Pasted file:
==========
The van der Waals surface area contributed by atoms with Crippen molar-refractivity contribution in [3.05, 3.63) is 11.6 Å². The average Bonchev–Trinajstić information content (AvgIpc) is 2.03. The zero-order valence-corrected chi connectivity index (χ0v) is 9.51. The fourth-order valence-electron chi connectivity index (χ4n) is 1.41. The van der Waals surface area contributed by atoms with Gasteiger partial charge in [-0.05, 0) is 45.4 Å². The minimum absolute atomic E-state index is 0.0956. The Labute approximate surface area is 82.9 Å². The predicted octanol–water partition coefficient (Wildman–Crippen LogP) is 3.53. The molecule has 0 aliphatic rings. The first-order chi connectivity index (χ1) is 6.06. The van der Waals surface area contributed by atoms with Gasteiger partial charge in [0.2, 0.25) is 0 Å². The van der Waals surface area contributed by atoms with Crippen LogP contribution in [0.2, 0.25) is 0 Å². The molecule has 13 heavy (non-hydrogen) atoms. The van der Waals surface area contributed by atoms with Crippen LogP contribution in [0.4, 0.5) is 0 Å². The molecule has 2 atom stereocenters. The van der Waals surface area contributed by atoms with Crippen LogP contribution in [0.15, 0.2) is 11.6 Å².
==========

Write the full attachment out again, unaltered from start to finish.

The van der Waals surface area contributed by atoms with Crippen molar-refractivity contribution in [3.05, 3.63) is 11.6 Å². The average Bonchev–Trinajstić information content (AvgIpc) is 2.03. The zero-order valence-corrected chi connectivity index (χ0v) is 9.51. The fourth-order valence-electron chi connectivity index (χ4n) is 1.41. The van der Waals surface area contributed by atoms with Gasteiger partial charge in [-0.05, 0) is 45.4 Å². The minimum absolute atomic E-state index is 0.0956. The Labute approximate surface area is 82.9 Å². The predicted octanol–water partition coefficient (Wildman–Crippen LogP) is 3.53. The molecule has 0 aliphatic rings. The first-order chi connectivity index (χ1) is 6.06. The van der Waals surface area contributed by atoms with Gasteiger partial charge in [0.2, 0.25) is 0 Å². The van der Waals surface area contributed by atoms with Crippen LogP contribution in [0.2, 0.25) is 0 Å². The molecule has 13 heavy (non-hydrogen) atoms. The van der Waals surface area contributed by atoms with Crippen LogP contribution in [0.4, 0.5) is 0 Å². The molecule has 2 atom stereocenters. The van der Waals surface area contributed by atoms with Crippen LogP contribution in [0.15, 0.2) is 11.6 Å².